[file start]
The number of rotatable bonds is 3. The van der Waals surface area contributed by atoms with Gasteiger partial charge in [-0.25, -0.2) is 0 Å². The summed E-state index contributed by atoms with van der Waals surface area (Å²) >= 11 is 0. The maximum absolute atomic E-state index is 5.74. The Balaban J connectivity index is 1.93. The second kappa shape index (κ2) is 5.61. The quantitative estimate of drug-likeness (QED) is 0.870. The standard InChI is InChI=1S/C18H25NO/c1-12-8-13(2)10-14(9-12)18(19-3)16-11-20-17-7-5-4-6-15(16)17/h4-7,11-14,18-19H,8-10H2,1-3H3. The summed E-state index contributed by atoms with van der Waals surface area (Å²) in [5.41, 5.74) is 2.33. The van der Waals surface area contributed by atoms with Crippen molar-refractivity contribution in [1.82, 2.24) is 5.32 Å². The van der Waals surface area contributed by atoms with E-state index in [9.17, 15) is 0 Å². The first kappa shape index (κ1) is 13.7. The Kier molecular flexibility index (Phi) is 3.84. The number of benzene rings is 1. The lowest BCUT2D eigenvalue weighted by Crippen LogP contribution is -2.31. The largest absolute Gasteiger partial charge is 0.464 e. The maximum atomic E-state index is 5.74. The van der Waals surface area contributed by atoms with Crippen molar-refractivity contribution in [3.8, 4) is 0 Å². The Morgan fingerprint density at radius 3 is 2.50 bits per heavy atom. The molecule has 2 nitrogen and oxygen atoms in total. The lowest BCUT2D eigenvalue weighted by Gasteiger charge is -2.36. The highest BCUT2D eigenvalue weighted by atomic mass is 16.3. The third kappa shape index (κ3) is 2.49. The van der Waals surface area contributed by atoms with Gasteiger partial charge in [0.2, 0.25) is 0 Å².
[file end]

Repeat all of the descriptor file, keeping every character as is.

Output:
The number of rotatable bonds is 3. The van der Waals surface area contributed by atoms with Gasteiger partial charge in [-0.25, -0.2) is 0 Å². The summed E-state index contributed by atoms with van der Waals surface area (Å²) >= 11 is 0. The maximum absolute atomic E-state index is 5.74. The Balaban J connectivity index is 1.93. The second kappa shape index (κ2) is 5.61. The quantitative estimate of drug-likeness (QED) is 0.870. The standard InChI is InChI=1S/C18H25NO/c1-12-8-13(2)10-14(9-12)18(19-3)16-11-20-17-7-5-4-6-15(16)17/h4-7,11-14,18-19H,8-10H2,1-3H3. The summed E-state index contributed by atoms with van der Waals surface area (Å²) in [5.41, 5.74) is 2.33. The van der Waals surface area contributed by atoms with Crippen molar-refractivity contribution in [1.82, 2.24) is 5.32 Å². The van der Waals surface area contributed by atoms with E-state index in [9.17, 15) is 0 Å². The first kappa shape index (κ1) is 13.7. The Kier molecular flexibility index (Phi) is 3.84. The number of benzene rings is 1. The lowest BCUT2D eigenvalue weighted by Crippen LogP contribution is -2.31. The largest absolute Gasteiger partial charge is 0.464 e. The maximum atomic E-state index is 5.74. The van der Waals surface area contributed by atoms with Crippen molar-refractivity contribution in [3.8, 4) is 0 Å². The Morgan fingerprint density at radius 3 is 2.50 bits per heavy atom. The molecule has 2 nitrogen and oxygen atoms in total. The lowest BCUT2D eigenvalue weighted by Gasteiger charge is -2.36. The highest BCUT2D eigenvalue weighted by atomic mass is 16.3. The third kappa shape index (κ3) is 2.49. The van der Waals surface area contributed by atoms with Gasteiger partial charge in [0.2, 0.25) is 0 Å².